With 6 dice, to roll exactly one 6, the probability is:

6 * probability that the first die is a 6 and the other 5 are not

= 6 * (1/6) * (5/6)^5 = .402 (you should be more careful about rounding)

The probability that you roll at least one 6 is:

1 - probability of rolling all non-sixes

= 1 - (5/6)^6

= 1 - .3349

= .6651
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Old 09-16-2009, 05:56 PM   #47
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Re: The Official Math/Physics/Whatever Homework questions thread

Quote:
Originally Posted by furyshade View Post
question: Let P(x,y) be a predicate defined on the universe of all ordered pairs x,y of natural numbers where 1 =< x, y =< 3. Exhibit finite disjunctions and conjunctions of propositions (without using quantifiers) which are logically equivalent to each of the following:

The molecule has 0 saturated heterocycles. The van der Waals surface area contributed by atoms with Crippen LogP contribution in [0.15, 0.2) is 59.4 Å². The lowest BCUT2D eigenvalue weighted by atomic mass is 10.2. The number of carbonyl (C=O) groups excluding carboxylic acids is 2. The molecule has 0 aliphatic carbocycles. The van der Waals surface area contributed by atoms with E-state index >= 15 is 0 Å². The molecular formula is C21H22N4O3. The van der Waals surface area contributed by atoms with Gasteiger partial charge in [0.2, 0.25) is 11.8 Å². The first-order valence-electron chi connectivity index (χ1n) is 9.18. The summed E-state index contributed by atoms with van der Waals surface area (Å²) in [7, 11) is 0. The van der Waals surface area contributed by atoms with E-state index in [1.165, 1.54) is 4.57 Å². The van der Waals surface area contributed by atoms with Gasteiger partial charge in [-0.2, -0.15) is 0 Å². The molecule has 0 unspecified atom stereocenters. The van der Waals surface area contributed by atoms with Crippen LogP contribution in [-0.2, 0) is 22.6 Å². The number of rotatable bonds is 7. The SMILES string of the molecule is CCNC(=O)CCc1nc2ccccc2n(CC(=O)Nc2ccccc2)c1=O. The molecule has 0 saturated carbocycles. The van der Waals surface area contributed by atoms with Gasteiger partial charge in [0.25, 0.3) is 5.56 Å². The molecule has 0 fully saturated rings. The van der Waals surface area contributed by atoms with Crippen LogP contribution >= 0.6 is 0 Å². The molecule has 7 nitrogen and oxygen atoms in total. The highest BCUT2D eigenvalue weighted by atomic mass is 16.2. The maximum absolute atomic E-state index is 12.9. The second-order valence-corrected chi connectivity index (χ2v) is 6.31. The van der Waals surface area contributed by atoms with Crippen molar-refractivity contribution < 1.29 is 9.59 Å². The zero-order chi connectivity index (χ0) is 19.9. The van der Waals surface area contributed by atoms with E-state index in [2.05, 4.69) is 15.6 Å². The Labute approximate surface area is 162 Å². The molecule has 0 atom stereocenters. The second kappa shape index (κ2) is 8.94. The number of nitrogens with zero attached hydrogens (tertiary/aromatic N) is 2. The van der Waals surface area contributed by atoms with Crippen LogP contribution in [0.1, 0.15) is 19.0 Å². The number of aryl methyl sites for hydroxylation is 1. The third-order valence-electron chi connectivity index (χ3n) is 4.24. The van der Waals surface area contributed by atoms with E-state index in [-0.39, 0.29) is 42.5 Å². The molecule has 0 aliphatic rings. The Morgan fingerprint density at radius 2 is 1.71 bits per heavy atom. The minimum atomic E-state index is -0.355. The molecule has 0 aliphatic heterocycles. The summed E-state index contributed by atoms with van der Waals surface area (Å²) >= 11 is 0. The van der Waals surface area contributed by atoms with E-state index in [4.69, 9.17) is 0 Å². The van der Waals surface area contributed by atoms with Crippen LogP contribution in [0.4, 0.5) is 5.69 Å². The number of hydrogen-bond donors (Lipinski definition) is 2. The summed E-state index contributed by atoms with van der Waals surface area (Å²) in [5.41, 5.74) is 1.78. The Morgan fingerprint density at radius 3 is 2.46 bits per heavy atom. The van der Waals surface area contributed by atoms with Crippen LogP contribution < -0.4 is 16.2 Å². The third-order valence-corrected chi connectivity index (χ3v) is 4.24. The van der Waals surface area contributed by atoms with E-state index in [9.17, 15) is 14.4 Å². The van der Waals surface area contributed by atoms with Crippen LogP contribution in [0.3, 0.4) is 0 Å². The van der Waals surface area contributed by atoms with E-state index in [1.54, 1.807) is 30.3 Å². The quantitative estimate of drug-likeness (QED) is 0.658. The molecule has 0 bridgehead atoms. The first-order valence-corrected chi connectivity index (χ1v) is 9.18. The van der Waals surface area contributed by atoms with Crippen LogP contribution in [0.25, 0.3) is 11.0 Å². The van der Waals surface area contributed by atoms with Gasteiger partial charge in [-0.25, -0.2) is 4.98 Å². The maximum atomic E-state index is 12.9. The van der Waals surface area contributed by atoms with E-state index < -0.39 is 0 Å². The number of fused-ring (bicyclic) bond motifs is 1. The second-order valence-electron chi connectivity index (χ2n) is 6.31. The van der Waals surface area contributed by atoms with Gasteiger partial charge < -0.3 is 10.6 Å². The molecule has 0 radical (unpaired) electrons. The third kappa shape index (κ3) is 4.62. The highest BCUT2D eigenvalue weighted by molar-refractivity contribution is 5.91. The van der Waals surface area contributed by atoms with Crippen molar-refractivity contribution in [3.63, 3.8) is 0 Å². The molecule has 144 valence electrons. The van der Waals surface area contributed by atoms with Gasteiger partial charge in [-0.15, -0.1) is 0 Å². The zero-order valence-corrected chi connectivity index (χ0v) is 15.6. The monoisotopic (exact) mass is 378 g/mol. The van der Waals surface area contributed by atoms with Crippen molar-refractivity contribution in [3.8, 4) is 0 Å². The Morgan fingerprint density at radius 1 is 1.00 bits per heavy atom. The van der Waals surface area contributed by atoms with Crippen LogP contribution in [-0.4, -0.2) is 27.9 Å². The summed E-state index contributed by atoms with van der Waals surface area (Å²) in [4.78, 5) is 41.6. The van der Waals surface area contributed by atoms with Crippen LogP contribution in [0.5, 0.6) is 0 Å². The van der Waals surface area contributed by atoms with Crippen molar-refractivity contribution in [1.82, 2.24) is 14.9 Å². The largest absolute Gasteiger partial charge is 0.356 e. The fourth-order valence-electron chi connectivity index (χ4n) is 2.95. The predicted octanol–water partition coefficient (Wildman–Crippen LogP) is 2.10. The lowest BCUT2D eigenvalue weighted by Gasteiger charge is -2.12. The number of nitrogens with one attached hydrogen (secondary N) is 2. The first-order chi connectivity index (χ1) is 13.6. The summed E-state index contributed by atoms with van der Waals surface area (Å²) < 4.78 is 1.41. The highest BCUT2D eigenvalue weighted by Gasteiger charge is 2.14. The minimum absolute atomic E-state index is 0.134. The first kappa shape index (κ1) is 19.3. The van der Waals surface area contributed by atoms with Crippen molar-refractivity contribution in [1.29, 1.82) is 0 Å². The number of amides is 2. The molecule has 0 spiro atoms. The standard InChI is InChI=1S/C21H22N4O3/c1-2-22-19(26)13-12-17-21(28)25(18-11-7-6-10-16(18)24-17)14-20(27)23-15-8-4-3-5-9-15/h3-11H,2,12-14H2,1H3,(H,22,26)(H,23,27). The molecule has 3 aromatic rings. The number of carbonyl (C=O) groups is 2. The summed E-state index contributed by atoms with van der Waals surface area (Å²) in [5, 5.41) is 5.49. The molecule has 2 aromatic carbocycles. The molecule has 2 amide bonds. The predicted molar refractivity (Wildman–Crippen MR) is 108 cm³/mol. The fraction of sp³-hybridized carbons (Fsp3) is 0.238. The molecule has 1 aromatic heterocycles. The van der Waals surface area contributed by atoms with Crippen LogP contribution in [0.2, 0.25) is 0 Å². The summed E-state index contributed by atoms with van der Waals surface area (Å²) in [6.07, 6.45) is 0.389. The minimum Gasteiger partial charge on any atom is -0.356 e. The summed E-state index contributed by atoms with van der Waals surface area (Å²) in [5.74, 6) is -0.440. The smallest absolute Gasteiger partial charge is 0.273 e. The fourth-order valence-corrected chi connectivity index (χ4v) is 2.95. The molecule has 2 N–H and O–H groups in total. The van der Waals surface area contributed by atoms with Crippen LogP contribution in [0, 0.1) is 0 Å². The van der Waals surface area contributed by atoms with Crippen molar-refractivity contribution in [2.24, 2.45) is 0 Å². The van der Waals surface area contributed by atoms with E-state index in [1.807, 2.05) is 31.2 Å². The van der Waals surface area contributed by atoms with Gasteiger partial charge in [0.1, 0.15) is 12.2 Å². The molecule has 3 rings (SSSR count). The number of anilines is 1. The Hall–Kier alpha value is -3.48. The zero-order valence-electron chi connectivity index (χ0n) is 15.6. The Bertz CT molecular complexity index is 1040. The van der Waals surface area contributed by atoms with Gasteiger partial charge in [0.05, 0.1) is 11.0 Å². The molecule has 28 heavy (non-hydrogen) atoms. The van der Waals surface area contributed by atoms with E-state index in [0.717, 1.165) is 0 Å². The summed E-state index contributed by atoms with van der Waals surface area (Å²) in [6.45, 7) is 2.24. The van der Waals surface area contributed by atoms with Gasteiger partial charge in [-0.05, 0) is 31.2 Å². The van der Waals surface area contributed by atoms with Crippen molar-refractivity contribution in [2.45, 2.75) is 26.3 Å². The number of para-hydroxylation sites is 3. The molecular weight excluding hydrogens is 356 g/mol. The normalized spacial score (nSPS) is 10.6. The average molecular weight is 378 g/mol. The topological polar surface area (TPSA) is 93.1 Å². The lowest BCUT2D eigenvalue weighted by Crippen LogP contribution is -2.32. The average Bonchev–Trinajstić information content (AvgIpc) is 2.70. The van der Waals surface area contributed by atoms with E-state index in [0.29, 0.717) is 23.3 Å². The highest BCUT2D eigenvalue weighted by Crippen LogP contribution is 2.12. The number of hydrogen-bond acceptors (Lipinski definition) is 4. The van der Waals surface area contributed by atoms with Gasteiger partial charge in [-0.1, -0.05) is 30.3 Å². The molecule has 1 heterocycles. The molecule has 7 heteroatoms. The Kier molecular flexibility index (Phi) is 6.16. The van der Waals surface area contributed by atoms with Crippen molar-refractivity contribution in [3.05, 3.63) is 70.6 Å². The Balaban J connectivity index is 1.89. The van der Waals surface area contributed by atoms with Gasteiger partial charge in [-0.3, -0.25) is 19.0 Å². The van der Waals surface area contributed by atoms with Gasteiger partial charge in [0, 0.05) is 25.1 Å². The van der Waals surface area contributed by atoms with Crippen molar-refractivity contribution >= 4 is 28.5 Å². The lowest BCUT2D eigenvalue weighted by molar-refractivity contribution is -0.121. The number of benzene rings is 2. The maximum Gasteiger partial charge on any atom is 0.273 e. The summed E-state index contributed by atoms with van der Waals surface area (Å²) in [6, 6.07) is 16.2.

a) for all x P(x,0) or there exists x P(x,0)

b) For all x and For all y P(x,y)

i'm not even 100% sure what the question is asking for, if anyone could explain that it would be a big help, the section is called Predicate Forms and Quantifications. i don't know if it is asking to come up with propositions which fill these forms or if they just want equivalent statements that don't use quantifiers.
disregard this, it is a really easy problem i was just reading 1=< x,y =<3 as 1=<x AND y=<3 when what it actually means is 1=< x =<3 AND 1=< y =<3
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Old 09-16-2009, 06:29 PM   #48